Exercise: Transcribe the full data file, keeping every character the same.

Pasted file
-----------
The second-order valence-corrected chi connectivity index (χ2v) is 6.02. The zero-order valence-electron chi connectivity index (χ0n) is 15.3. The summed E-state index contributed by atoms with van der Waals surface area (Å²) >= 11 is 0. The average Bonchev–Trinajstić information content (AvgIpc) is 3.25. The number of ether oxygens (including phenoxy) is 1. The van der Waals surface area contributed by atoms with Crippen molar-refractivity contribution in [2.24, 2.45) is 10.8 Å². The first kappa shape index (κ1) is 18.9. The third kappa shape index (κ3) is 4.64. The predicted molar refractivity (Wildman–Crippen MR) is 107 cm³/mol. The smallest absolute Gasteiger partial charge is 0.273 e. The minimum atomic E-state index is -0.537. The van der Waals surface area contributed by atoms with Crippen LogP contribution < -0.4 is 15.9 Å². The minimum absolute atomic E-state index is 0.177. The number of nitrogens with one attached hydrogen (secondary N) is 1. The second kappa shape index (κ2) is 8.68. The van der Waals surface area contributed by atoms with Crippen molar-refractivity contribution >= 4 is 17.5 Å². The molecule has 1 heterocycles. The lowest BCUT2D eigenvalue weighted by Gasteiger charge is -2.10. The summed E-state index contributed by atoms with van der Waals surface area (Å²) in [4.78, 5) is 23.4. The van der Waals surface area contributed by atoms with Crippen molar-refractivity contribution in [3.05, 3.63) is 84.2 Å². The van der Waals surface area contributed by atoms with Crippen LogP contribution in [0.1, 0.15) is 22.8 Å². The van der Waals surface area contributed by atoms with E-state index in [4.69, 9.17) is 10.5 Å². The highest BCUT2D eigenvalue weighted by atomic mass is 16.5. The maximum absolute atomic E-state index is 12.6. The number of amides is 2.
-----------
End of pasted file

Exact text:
The second-order valence-corrected chi connectivity index (χ2v) is 6.02. The zero-order valence-electron chi connectivity index (χ0n) is 15.3. The summed E-state index contributed by atoms with van der Waals surface area (Å²) >= 11 is 0. The average Bonchev–Trinajstić information content (AvgIpc) is 3.25. The number of ether oxygens (including phenoxy) is 1. The van der Waals surface area contributed by atoms with Crippen molar-refractivity contribution in [2.24, 2.45) is 10.8 Å². The first kappa shape index (κ1) is 18.9. The third kappa shape index (κ3) is 4.64. The predicted molar refractivity (Wildman–Crippen MR) is 107 cm³/mol. The smallest absolute Gasteiger partial charge is 0.273 e. The minimum atomic E-state index is -0.537. The van der Waals surface area contributed by atoms with Crippen LogP contribution < -0.4 is 15.9 Å². The minimum absolute atomic E-state index is 0.177. The number of nitrogens with one attached hydrogen (secondary N) is 1. The second kappa shape index (κ2) is 8.68. The van der Waals surface area contributed by atoms with Crippen molar-refractivity contribution >= 4 is 17.5 Å². The molecule has 1 heterocycles. The lowest BCUT2D eigenvalue weighted by Gasteiger charge is -2.10. The summed E-state index contributed by atoms with van der Waals surface area (Å²) in [4.78, 5) is 23.4. The van der Waals surface area contributed by atoms with Crippen molar-refractivity contribution in [3.05, 3.63) is 84.2 Å². The van der Waals surface area contributed by atoms with Crippen LogP contribution in [0.1, 0.15) is 22.8 Å². The van der Waals surface area contributed by atoms with E-state index in [4.69, 9.17) is 10.5 Å². The highest BCUT2D eigenvalue weighted by atomic mass is 16.5. The maximum absolute atomic E-state index is 12.6. The number of amides is 2.